600.641 Special Topics in Theoretical Cryptography January 23, 2007 Lecture 2: Complexity Theory Review and Interactive Proofs Instructor: Susan Hohenberger Scribe: Karyn Benson 1 Introduction to Cryptography
More informationQuantum Computation CMU BB, Fall 2015
Quantum Computation CMU 5859BB, Fall 205 Homework 3 Due: Tuesday, Oct. 6, :59pm, email the pdf to pgarriso@andrew.cmu.edu Solve any 5 out of 6. [Swap test.] The CSWAP (controlledswap) linear operator
More informationCHAPTER 7 GENERAL PROOF SYSTEMS
CHAPTER 7 GENERAL PROOF SYSTEMS 1 Introduction Proof systems are built to prove statements. They can be thought as an inference machine with special statements, called provable statements, or sometimes
More information0.1 Phase Estimation Technique
Phase Estimation In this lecture we will describe Kitaev s phase estimation algorithm, and use it to obtain an alternate derivation of a quantum factoring algorithm We will also use this technique to design
More informationLecture 4: AC 0 lower bounds and pseudorandomness
Lecture 4: AC 0 lower bounds and pseudorandomness Topics in Complexity Theory and Pseudorandomness (Spring 2013) Rutgers University Swastik Kopparty Scribes: Jason Perry and Brian Garnett In this lecture,
More informationInfluences in lowdegree polynomials
Influences in lowdegree polynomials Artūrs Bačkurs December 12, 2012 1 Introduction In 3] it is conjectured that every bounded real polynomial has a highly influential variable The conjecture is known
More informationNPcomplete? NPhard? Some Foundations of Complexity. Prof. Sven Hartmann Clausthal University of Technology Department of Informatics
NPcomplete? NPhard? Some Foundations of Complexity Prof. Sven Hartmann Clausthal University of Technology Department of Informatics Tractability of Problems Some problems are undecidable: no computer
More information6.080 / 6.089 Great Ideas in Theoretical Computer Science Spring 2008
MIT OpenCourseWare http://ocw.mit.edu 6.080 / 6.089 Great Ideas in Theoretical Computer Science Spring 008 For information about citing these materials or our Terms of Use, visit: http://ocw.mit.edu/terms.
More information3. Mathematical Induction
3. MATHEMATICAL INDUCTION 83 3. Mathematical Induction 3.1. First Principle of Mathematical Induction. Let P (n) be a predicate with domain of discourse (over) the natural numbers N = {0, 1,,...}. If (1)
More informationLecture 7: NPComplete Problems
IAS/PCMI Summer Session 2000 Clay Mathematics Undergraduate Program Basic Course on Computational Complexity Lecture 7: NPComplete Problems David Mix Barrington and Alexis Maciel July 25, 2000 1. Circuit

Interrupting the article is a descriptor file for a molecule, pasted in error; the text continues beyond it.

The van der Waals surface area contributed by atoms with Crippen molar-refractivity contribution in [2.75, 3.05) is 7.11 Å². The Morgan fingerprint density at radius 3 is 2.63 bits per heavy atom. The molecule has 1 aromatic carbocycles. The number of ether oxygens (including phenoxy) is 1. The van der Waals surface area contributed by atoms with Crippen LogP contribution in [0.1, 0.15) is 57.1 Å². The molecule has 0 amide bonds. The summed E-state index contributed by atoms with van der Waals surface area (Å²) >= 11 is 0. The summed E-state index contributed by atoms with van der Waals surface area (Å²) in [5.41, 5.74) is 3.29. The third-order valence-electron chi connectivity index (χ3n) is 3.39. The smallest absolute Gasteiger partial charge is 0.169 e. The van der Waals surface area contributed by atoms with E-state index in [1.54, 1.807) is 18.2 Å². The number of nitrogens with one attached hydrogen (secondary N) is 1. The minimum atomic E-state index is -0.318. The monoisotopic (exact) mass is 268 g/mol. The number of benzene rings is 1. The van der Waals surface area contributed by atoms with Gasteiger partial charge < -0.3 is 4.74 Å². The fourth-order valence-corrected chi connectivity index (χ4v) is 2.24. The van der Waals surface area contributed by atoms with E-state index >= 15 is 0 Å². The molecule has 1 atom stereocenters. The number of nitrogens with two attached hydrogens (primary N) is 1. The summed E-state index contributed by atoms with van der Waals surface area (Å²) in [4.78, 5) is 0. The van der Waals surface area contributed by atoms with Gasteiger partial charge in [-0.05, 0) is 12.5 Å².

More informationU.C. Berkeley CS276: Cryptography Handout 0.1 Luca Trevisan January, 2009. Notes on Algebra
U.C. Berkeley CS276: Cryptography Handout 0.1 Luca Trevisan January, 2009 Notes on Algebra These notes contain as little theory as possible, and most results are stated without proof. Any introductory
More informationThe BlackBox Query Complexity of Polynomial Summation
The BlackBox Query Complexity of Polynomial Summation Ali Juma Department of Computer Science University of Toronto Toronto, Canada ajuma@cs.toronto.edu Charles Rackoff Department of Computer Science
More informationChapter. NPCompleteness. Contents
Chapter 13 NPCompleteness Contents 13.1 P and NP......................... 593 13.1.1 Defining the Complexity Classes P and NP...594 13.1.2 Some Interesting Problems in NP.......... 597 13.2 NPCompleteness....................
More informationLecture 13: Factoring Integers
CS 880: Quantum Information Processing 0/4/0 Lecture 3: Factoring Integers Instructor: Dieter van Melkebeek Scribe: Mark Wellons In this lecture, we review order finding and use this to develop a method
More informationVictor Shoup Avi Rubin. fshoup,rubing@bellcore.com. Abstract
Session Key Distribution Using Smart Cards Victor Shoup Avi Rubin Bellcore, 445 South St., Morristown, NJ 07960 fshoup,rubing@bellcore.com Abstract In this paper, we investigate a method by which smart
More informationProof Systems that Take Advice
Proof Systems that Take Advice Olaf Beyersdorff 1, Johannes Köbler 2, and Sebastian Müller 2 1 Institut für Theoretische Informatik, LeibnizUniversität Hannover, Germany beyersdorff@thi.unihannover.de
More informationCS 3719 (Theory of Computation and Algorithms) Lecture 4
CS 3719 (Theory of Computation and Algorithms) Lecture 4 Antonina Kolokolova January 18, 2012 1 Undecidable languages 1.1 ChurchTuring thesis Let s recap how it all started. In 1990, Hilbert stated a